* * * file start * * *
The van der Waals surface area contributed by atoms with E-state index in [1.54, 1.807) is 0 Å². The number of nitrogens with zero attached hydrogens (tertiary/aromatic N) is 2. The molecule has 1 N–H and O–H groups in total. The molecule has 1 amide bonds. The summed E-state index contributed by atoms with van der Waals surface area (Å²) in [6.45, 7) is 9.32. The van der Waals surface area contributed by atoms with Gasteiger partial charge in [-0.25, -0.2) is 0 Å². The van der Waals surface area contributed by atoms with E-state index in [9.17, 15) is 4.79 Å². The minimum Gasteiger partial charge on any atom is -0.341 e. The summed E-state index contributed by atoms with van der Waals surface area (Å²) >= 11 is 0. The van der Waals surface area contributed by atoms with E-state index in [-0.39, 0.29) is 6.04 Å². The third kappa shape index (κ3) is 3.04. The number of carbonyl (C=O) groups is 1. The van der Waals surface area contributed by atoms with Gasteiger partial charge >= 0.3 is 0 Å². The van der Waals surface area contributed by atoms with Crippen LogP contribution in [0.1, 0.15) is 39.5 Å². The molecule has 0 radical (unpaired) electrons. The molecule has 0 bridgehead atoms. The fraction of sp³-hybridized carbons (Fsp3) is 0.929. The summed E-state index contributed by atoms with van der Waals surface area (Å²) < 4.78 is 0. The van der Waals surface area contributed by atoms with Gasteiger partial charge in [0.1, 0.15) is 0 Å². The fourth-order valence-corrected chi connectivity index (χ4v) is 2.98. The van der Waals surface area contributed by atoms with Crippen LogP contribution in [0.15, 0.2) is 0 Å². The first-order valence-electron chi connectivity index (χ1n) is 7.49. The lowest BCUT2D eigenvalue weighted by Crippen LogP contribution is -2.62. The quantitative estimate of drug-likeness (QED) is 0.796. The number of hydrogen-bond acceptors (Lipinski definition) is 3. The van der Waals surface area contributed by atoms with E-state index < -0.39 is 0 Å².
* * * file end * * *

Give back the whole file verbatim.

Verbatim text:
The van der Waals surface area contributed by atoms with E-state index in [1.54, 1.807) is 0 Å². The number of nitrogens with zero attached hydrogens (tertiary/aromatic N) is 2. The molecule has 1 N–H and O–H groups in total. The molecule has 1 amide bonds. The summed E-state index contributed by atoms with van der Waals surface area (Å²) in [6.45, 7) is 9.32. The van der Waals surface area contributed by atoms with Gasteiger partial charge in [-0.25, -0.2) is 0 Å². The van der Waals surface area contributed by atoms with E-state index in [9.17, 15) is 4.79 Å². The minimum Gasteiger partial charge on any atom is -0.341 e. The summed E-state index contributed by atoms with van der Waals surface area (Å²) >= 11 is 0. The van der Waals surface area contributed by atoms with E-state index in [-0.39, 0.29) is 6.04 Å². The third kappa shape index (κ3) is 3.04. The number of carbonyl (C=O) groups is 1. The van der Waals surface area contributed by atoms with Gasteiger partial charge >= 0.3 is 0 Å². The van der Waals surface area contributed by atoms with Crippen LogP contribution in [0.1, 0.15) is 39.5 Å². The molecule has 0 radical (unpaired) electrons. The molecule has 0 bridgehead atoms. The fraction of sp³-hybridized carbons (Fsp3) is 0.929. The summed E-state index contributed by atoms with van der Waals surface area (Å²) < 4.78 is 0. The van der Waals surface area contributed by atoms with Gasteiger partial charge in [0.1, 0.15) is 0 Å². The fourth-order valence-corrected chi connectivity index (χ4v) is 2.98. The van der Waals surface area contributed by atoms with Crippen LogP contribution in [0.15, 0.2) is 0 Å². The first-order valence-electron chi connectivity index (χ1n) is 7.49. The lowest BCUT2D eigenvalue weighted by Crippen LogP contribution is -2.62. The quantitative estimate of drug-likeness (QED) is 0.796. The number of hydrogen-bond acceptors (Lipinski definition) is 3. The van der Waals surface area contributed by atoms with E-state index < -0.39 is 0 Å².